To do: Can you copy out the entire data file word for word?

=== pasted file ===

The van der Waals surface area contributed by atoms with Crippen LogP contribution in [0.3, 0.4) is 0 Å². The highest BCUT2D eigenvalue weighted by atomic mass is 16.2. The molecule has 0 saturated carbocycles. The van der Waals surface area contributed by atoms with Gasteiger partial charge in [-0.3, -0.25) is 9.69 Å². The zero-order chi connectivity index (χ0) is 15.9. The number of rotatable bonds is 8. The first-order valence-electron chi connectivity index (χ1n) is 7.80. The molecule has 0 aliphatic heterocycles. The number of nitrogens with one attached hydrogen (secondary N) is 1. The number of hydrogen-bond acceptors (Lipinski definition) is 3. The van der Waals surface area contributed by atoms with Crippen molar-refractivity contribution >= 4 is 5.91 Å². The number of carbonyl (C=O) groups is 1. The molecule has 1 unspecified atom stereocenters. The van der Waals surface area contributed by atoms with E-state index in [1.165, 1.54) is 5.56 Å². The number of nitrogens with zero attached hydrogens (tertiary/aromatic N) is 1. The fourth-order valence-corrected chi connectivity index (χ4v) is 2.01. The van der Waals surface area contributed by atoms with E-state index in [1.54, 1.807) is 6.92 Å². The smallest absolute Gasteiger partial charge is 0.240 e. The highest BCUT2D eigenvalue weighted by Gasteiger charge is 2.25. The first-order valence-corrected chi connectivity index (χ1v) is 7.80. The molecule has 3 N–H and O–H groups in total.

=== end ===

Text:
The van der Waals surface area contributed by atoms with Crippen LogP contribution in [0.3, 0.4) is 0 Å². The highest BCUT2D eigenvalue weighted by atomic mass is 16.2. The molecule has 0 saturated carbocycles. The van der Waals surface area contributed by atoms with Gasteiger partial charge in [-0.3, -0.25) is 9.69 Å². The zero-order chi connectivity index (χ0) is 15.9. The number of rotatable bonds is 8. The first-order valence-electron chi connectivity index (χ1n) is 7.80. The molecule has 0 aliphatic heterocycles. The number of nitrogens with one attached hydrogen (secondary N) is 1. The number of hydrogen-bond acceptors (Lipinski definition) is 3. The van der Waals surface area contributed by atoms with Crippen molar-refractivity contribution >= 4 is 5.91 Å². The number of carbonyl (C=O) groups is 1. The molecule has 1 unspecified atom stereocenters. The van der Waals surface area contributed by atoms with E-state index in [1.165, 1.54) is 5.56 Å². The number of nitrogens with zero attached hydrogens (tertiary/aromatic N) is 1. The fourth-order valence-corrected chi connectivity index (χ4v) is 2.01. The van der Waals surface area contributed by atoms with E-state index in [1.54, 1.807) is 6.92 Å². The smallest absolute Gasteiger partial charge is 0.240 e. The highest BCUT2D eigenvalue weighted by Gasteiger charge is 2.25. The first-order valence-corrected chi connectivity index (χ1v) is 7.80. The molecule has 3 N–H and O–H groups in total.